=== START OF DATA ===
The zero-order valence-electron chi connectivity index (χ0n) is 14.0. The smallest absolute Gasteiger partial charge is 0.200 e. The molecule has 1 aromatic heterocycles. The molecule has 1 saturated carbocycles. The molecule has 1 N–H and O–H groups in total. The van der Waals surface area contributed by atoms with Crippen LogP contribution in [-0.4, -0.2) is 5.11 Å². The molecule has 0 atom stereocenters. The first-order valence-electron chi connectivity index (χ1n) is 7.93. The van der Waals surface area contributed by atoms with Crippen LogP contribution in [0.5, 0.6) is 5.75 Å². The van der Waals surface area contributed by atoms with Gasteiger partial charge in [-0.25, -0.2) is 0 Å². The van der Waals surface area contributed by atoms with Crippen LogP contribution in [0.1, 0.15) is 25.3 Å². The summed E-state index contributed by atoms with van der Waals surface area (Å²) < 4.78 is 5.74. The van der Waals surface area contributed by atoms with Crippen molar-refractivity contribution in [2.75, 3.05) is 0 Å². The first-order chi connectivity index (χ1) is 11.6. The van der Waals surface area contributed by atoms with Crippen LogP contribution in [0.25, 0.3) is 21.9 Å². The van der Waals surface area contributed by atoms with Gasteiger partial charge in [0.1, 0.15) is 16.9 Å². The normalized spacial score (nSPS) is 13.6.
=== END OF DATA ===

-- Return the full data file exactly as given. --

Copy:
The zero-order valence-electron chi connectivity index (χ0n) is 14.0. The smallest absolute Gasteiger partial charge is 0.200 e. The molecule has 1 aromatic heterocycles. The molecule has 1 saturated carbocycles. The molecule has 1 N–H and O–H groups in total. The van der Waals surface area contributed by atoms with Crippen LogP contribution in [-0.4, -0.2) is 5.11 Å². The molecule has 0 atom stereocenters. The first-order valence-electron chi connectivity index (χ1n) is 7.93. The van der Waals surface area contributed by atoms with Crippen LogP contribution in [0.5, 0.6) is 5.75 Å². The van der Waals surface area contributed by atoms with Gasteiger partial charge in [-0.25, -0.2) is 0 Å². The van der Waals surface area contributed by atoms with Crippen LogP contribution in [0.1, 0.15) is 25.3 Å². The summed E-state index contributed by atoms with van der Waals surface area (Å²) < 4.78 is 5.74. The van der Waals surface area contributed by atoms with Crippen molar-refractivity contribution in [2.75, 3.05) is 0 Å². The first-order chi connectivity index (χ1) is 11.6. The van der Waals surface area contributed by atoms with Crippen LogP contribution in [0.25, 0.3) is 21.9 Å². The van der Waals surface area contributed by atoms with Gasteiger partial charge in [0.1, 0.15) is 16.9 Å². The normalized spacial score (nSPS) is 13.6.